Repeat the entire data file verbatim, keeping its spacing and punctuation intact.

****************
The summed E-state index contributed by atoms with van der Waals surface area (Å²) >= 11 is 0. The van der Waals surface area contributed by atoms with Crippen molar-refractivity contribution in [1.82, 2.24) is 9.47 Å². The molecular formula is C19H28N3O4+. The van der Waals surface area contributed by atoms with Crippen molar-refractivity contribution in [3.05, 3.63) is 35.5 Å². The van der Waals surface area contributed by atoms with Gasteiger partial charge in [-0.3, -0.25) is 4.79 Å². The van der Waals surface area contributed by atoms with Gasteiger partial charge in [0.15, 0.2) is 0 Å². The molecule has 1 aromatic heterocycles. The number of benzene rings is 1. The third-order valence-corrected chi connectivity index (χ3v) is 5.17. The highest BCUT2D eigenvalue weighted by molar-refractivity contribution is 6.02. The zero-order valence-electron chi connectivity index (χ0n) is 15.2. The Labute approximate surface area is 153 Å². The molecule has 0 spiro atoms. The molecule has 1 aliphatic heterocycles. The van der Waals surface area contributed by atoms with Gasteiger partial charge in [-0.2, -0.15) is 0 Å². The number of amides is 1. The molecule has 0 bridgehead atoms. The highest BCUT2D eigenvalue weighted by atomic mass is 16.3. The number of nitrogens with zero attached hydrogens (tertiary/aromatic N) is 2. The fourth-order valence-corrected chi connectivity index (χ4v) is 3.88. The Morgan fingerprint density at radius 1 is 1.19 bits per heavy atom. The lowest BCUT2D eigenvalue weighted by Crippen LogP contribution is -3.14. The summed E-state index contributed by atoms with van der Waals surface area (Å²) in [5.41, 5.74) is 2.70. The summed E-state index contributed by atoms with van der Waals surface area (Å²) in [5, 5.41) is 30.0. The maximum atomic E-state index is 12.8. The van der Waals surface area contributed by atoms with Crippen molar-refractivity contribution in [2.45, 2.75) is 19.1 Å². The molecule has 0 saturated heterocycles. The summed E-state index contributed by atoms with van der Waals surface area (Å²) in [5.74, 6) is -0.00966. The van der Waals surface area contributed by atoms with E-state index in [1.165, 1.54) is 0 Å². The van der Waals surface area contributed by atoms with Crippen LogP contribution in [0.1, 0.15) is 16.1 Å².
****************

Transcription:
The summed E-state index contributed by atoms with van der Waals surface area (Å²) >= 11 is 0. The van der Waals surface area contributed by atoms with Crippen molar-refractivity contribution in [1.82, 2.24) is 9.47 Å². The molecular formula is C19H28N3O4+. The van der Waals surface area contributed by atoms with Crippen molar-refractivity contribution in [3.05, 3.63) is 35.5 Å². The van der Waals surface area contributed by atoms with Gasteiger partial charge in [-0.3, -0.25) is 4.79 Å². The van der Waals surface area contributed by atoms with Gasteiger partial charge in [0.15, 0.2) is 0 Å². The molecule has 1 aromatic heterocycles. The number of benzene rings is 1. The third-order valence-corrected chi connectivity index (χ3v) is 5.17. The highest BCUT2D eigenvalue weighted by molar-refractivity contribution is 6.02. The zero-order valence-electron chi connectivity index (χ0n) is 15.2. The Labute approximate surface area is 153 Å². The molecule has 0 spiro atoms. The molecule has 1 aliphatic heterocycles. The van der Waals surface area contributed by atoms with Gasteiger partial charge in [-0.2, -0.15) is 0 Å². The number of amides is 1. The molecule has 0 bridgehead atoms. The highest BCUT2D eigenvalue weighted by atomic mass is 16.3. The number of nitrogens with zero attached hydrogens (tertiary/aromatic N) is 2. The fourth-order valence-corrected chi connectivity index (χ4v) is 3.88. The Morgan fingerprint density at radius 1 is 1.19 bits per heavy atom. The lowest BCUT2D eigenvalue weighted by Crippen LogP contribution is -3.14. The summed E-state index contributed by atoms with van der Waals surface area (Å²) in [5.41, 5.74) is 2.70. The summed E-state index contributed by atoms with van der Waals surface area (Å²) in [5, 5.41) is 30.0. The maximum atomic E-state index is 12.8. The van der Waals surface area contributed by atoms with Crippen molar-refractivity contribution in [2.45, 2.75) is 19.1 Å². The molecule has 0 saturated heterocycles. The summed E-state index contributed by atoms with van der Waals surface area (Å²) in [5.74, 6) is -0.00966. The van der Waals surface area contributed by atoms with E-state index in [1.165, 1.54) is 0 Å². The van der Waals surface area contributed by atoms with Crippen LogP contribution in [0.1, 0.15) is 16.1 Å².